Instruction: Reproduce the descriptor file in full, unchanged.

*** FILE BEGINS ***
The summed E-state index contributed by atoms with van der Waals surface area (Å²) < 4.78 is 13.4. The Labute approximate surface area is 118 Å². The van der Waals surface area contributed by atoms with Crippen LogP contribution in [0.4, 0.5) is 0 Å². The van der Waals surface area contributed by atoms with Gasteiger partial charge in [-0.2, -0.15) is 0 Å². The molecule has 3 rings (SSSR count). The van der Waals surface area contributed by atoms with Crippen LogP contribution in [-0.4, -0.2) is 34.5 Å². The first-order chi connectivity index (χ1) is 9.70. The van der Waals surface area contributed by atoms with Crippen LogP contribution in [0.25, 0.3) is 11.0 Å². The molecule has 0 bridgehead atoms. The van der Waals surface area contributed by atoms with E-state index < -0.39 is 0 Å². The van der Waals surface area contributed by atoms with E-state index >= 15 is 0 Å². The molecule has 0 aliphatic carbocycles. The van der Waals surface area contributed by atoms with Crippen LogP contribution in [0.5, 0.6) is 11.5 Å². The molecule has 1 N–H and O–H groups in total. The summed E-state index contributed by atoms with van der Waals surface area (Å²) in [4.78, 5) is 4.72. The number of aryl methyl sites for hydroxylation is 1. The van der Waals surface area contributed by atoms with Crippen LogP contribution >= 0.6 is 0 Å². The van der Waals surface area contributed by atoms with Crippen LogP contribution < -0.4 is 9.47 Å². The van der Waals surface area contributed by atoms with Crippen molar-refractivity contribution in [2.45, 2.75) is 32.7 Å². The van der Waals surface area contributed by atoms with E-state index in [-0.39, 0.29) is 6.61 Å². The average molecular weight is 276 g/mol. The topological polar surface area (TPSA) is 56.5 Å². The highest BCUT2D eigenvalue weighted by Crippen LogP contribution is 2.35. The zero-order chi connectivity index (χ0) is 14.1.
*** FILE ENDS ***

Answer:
The summed E-state index contributed by atoms with van der Waals surface area (Å²) < 4.78 is 13.4. The Labute approximate surface area is 118 Å². The van der Waals surface area contributed by atoms with Crippen LogP contribution in [0.4, 0.5) is 0 Å². The van der Waals surface area contributed by atoms with Gasteiger partial charge in [-0.2, -0.15) is 0 Å². The molecule has 3 rings (SSSR count). The van der Waals surface area contributed by atoms with Crippen LogP contribution in [-0.4, -0.2) is 34.5 Å². The first-order chi connectivity index (χ1) is 9.70. The van der Waals surface area contributed by atoms with Crippen LogP contribution in [0.25, 0.3) is 11.0 Å². The molecule has 0 bridgehead atoms. The van der Waals surface area contributed by atoms with E-state index < -0.39 is 0 Å². The van der Waals surface area contributed by atoms with E-state index >= 15 is 0 Å². The molecule has 0 aliphatic carbocycles. The van der Waals surface area contributed by atoms with Crippen LogP contribution in [0.5, 0.6) is 11.5 Å². The molecule has 1 N–H and O–H groups in total. The summed E-state index contributed by atoms with van der Waals surface area (Å²) in [4.78, 5) is 4.72. The number of aryl methyl sites for hydroxylation is 1. The van der Waals surface area contributed by atoms with Crippen LogP contribution >= 0.6 is 0 Å². The van der Waals surface area contributed by atoms with Crippen LogP contribution < -0.4 is 9.47 Å². The van der Waals surface area contributed by atoms with Crippen molar-refractivity contribution in [2.45, 2.75) is 32.7 Å². The van der Waals surface area contributed by atoms with E-state index in [-0.39, 0.29) is 6.61 Å². The average molecular weight is 276 g/mol. The topological polar surface area (TPSA) is 56.5 Å². The highest BCUT2D eigenvalue weighted by Crippen LogP contribution is 2.35. The zero-order chi connectivity index (χ0) is 14.1.